Accents in improv have always bugged me. Done well, they can add information about your character in a subtle way, but so often, they’re done half-heartedly and become the butt of the joke rather than just another aspect of a great scene.
I understand why improvisers love accents. Just pick up a Southern drawl and you’re a totally new character. However, it’s not the accent that’s making you change, it’s everything that accent represents.
A few weeks ago, fellow improviser Patrick Rollings sent me the following email:
In improv, the Southern accent is probably the most common, and those Southern accented characters usually are ignorant, racist, incompetent, or fundamentally religious to the point of it being a major character flaw. Some people would call those negative stereotypes.
People also like to do accents from the British Isles, France, Italy, or Germany. Probably not so coincidentally, these are the most common heritages of the local improvisers. Those characters are often caricatures of less negative stereotypes, but the accents usually seem to be making a point about the character.
What we rarely see are accents from basically everywhere else on earth. Why is that? I am genuinely curious about why the majority accents aren’t even attempted. Would people react well if you did a quality scene that played to the top of your intelligence while sporting a Chinese accent?
Patrick makes two points here that I’d like to respond to. The first is that improvisers overly-rely on accent tropes to define their characters.
We’re all familiar with the scene about the bible-beating Southerner or the effeminate French man, but those tropes aren’t character choices made from the information presented in the scene. They are stereotypical POVs that come out of the box with the accent.
We all know that there are plenty of non-bigoted Southerners and manly French guys, but how often do we see them? We’ve let the accent become a character development shortcut.
While there’s nothing wrong with playing the trope on occasion, it gets as tired as the damsel in distress or the bro-y jock after we’ve seen it a couple times. We should be striving to discover something new about our characters in each show, not playing the same ones over and over.
The second point Partick makes is about the range of accents we use on stage. Characters like the Southern racist, the drunk Russian, and the Nazi-esque German are played weekly. Everyone has their laughs and we all move on with our lives. Imagine, though, if a white improviser decided to play the black drug dealer or the Mexican gardener, complete with stereotypical accent. My guess is there’d be an explosive mix of discomfort and outrage.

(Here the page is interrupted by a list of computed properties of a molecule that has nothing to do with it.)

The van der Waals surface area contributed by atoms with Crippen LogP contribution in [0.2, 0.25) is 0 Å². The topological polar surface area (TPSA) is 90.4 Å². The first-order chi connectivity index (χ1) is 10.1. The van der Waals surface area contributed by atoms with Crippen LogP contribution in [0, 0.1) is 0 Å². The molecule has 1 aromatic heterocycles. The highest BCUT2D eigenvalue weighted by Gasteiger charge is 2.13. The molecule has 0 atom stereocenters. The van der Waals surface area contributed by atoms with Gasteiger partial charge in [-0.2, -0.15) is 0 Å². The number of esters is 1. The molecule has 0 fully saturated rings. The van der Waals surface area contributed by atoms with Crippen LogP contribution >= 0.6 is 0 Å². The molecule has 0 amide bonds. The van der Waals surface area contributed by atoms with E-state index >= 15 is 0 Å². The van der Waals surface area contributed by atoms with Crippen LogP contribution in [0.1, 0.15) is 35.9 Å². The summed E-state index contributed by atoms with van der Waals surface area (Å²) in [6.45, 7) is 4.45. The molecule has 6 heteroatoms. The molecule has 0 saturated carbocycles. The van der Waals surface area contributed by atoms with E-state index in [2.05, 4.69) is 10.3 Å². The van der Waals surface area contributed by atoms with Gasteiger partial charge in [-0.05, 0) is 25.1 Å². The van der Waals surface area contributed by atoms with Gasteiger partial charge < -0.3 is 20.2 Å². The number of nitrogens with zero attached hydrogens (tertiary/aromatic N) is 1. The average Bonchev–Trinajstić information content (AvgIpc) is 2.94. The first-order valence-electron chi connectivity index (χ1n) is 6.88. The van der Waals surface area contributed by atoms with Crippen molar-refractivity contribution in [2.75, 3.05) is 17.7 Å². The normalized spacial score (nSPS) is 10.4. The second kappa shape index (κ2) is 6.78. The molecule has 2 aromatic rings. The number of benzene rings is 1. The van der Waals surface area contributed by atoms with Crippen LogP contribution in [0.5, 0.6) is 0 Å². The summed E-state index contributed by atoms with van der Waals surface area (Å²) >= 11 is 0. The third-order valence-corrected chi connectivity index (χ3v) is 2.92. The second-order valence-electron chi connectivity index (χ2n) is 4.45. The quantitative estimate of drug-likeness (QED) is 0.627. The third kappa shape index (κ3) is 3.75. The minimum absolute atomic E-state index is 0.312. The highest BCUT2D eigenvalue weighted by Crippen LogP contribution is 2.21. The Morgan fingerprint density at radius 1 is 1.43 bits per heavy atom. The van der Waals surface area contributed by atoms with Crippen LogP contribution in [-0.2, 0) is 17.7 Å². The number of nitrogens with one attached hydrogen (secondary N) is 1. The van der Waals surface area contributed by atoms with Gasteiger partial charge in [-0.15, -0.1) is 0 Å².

Obviously there’s something weird about the fact that it’s ok to use a Southern accent to label all Southerners bigots while it’s inappropriate to use a Mexican accent to label all Mexicans illegal immigrants. Really, neither should be ok, but culturally, we’ve defined what we can touch and what’s off limits.
Just a few weeks ago, the Internet was calling for Louis CK’s head after his SNL monologue that touched on his own mild racism. But the reason Louis’ career isn’t over is because he covered a difficult and sensitive topic with intelligence and tact. His racism, not the group he discriminated against, was the butt of the joke. Had it been the other way around, chances are it would have been Louis’ last SNL.
When we play a scene about a dark topic – suicide, abortion, drug addiction – we’re only successful when we play them at the top of our intelligence. Comedy in those types of scenes comes from the relatable human emotions and the release of tension, not the fact that abortion is funny.
Accent scenes should be treated that same way. It’s not that the accent or type of character that has the accent is funny, it’s the situation or the nuance of the character that becomes the joke. When I play a woman, sometimes I’m a domestic wife and sometimes, I’m a strong, independent CEO. I don’t come out every time and play the 1950’s housewife. That would be poor improvising. As actors, comedians, and social commentators, it’s our responsibility to push beyond weak stereotypes and discover nuance in each and every one of our characters.
So to answer Patrick’s question, if an improviser played a Chinese person, complete with an accent, at the top of their intelligence – meaning they committed to the dialect, did their best to depict it accurately, and didn’t make their white-person-playing-Chinese the joke – I believe it would pass almost unnoticed. And that’s a good thing.